The Cambridge Analytica scandal has sparked a backlash against the use of personal data, but research suggests the public will still support data science projects that they believe will benefit society.
Dr Mhairi Aitken made the discovery during the course of her research into how people feel about the use of their data.
Aitken is a fellow for the public engagement team at the Farr Institute, a UK-wide research collaboration involving 21 academic institutions and health partners, including her employer the University of Edinburgh. The team has been investigating public opinion through facilitated group discussions between a range of participants.
"We found that confidence that a project is likely to bring about public benefit is absolutely crucial for people to support it," Aitken told Techworld at DataFest in Edinburgh.
"If they don't consider it to be worthwhile, they're not going to support it, whereas if they do think it's worthwhile, they're more inclined to be less concerned about the other aspects."
In 2016, Aitken and her colleagues published a systematic review of the international literature on public views on healthcare data.
The study revealed widespread support for using data in research, but only under certain conditions.
People wanted assurance that their confidentiality would be protected, that safeguards would be in place to prevent the misuse of data, that data would be handled securely and that they would have a sense of control over how it's used.
Most importantly of all, they needed to be confident that their data will bring public benefits.
They would likely support any project that would benefit society even if they weren't sure that all the other conditions would be met.
But if they didn't believe that the project would yield public benefits, they would be highly unlikely to support the initiative even if they felt all the other conditions would be met.
Aitken's research refutes previous studies that claimed public views on data are primarily self-interested.
"The concerns aren't so much about risks to the individual," she says. "They're more about what this data science is for and what it's all about. Are people just doing it for profit and to make commercial companies very rich, or are they doing it to add benefit to society?"
The use of public sector data causes particular concerns as the results could influence policies around health, social care, housing and welfare that reflect the characteristics of groups rather than individuals.
They also worry that this could lead to discrimination against certain sections of society.
Underpinning all of their views is trust. The extent to which people trust the organisation using their data will determine whether they believe the claims about a project's benefits.
"Thinking about what the public benefits of a project would be and how we communicate those public benefits is really crucial for maintaining public support," says Aitken.
What is the public benefit?
The public benefit is easier to understand than define. People often explain the benefits to Aitken through examples such as the Tesco Clubcard, which takes their data in exchange for the direct and tangible result of shopping vouchers.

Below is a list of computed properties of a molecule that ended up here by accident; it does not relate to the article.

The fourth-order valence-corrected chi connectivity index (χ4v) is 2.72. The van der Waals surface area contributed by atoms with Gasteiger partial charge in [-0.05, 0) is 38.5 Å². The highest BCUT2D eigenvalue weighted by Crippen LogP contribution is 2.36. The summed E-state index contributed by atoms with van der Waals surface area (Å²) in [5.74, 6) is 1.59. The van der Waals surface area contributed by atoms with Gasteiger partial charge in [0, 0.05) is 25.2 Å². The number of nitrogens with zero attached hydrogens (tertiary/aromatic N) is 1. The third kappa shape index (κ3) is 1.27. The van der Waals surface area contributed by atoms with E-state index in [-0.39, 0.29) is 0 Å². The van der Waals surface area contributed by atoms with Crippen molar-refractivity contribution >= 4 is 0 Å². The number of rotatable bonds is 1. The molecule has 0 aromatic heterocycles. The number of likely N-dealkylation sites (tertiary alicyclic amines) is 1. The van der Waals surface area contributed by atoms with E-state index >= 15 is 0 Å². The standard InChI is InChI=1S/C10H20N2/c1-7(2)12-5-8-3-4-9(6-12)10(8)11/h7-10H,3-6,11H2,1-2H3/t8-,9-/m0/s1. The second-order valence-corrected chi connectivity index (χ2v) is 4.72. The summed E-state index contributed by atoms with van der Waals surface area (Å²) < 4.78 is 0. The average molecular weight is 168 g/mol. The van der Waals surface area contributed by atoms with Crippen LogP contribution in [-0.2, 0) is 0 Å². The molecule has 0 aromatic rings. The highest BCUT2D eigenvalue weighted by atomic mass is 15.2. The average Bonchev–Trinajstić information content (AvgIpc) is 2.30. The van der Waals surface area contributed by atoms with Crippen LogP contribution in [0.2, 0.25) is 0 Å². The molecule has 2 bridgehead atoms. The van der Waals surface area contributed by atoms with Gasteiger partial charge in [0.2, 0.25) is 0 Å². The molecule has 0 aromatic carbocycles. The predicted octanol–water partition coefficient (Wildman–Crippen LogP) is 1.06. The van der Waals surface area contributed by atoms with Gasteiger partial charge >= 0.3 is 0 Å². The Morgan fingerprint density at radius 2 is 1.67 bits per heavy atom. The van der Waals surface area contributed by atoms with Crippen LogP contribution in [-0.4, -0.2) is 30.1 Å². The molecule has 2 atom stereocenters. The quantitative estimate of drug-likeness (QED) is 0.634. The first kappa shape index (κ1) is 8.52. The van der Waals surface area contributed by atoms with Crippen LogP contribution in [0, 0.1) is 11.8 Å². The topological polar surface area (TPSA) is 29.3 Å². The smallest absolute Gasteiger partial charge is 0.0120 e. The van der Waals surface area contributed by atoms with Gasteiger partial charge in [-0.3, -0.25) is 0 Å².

Larger data science projects can have more opaque outputs, which makes it harder to elucidate their benefits.
When Aitken asks people who work in data science about the public benefits of their projects, they frequently talk about the economic impacts of creating new industries and creating new jobs in data-driven industries.
When she discusses the subject with members of the public she rarely hears these arguments.
Instead, they talk about the more direct impacts, such as using public sector data to improve public services, or healthcare research to develop new medical treatments.
It's also hard to define which members of the public should benefit. Should they be from a neighbourhood or a nation? Should you help the maximum number or the most disadvantaged? Should it aim for a big impact on a small number of people, or a small impact on a large number of people?
These questions have different answers depending on the project and the people you ask, which is why it's important to seek the views of diverse groups of the public.
"If you bring together people from different backgrounds they do tend to think about it in that more socially minded way," says Aitken.
When Aitken began her research eight years ago, it was hard to gain interest from the public in a subject that most people found largely difficult to understand and irrelevant to their lives. That changed as data scandals began to draw headlines, from the Care.data patient information-sharing scheme to Cambridge Analytica's harvesting of Facebook user data most recently.
Public engagement doesn't only help avoid such controversies. It also offers an opportunity to improve projects by understanding different views and interests.
"It's not about making the public trust us, it's making sure that we are trustworthy," says Aitken.
This means listening to people express their concerns and preferences and then reflecting them in data science practices.
Aitken believes that data science tends to focus on what can be done with people's data, and instead needs to focus on what should be done.
"Go into it enthusiastically and openly and don't try and anticipate what people are going to say," she suggests. "Go with questions rather than answers, and be open to being surprised about what people might tell you."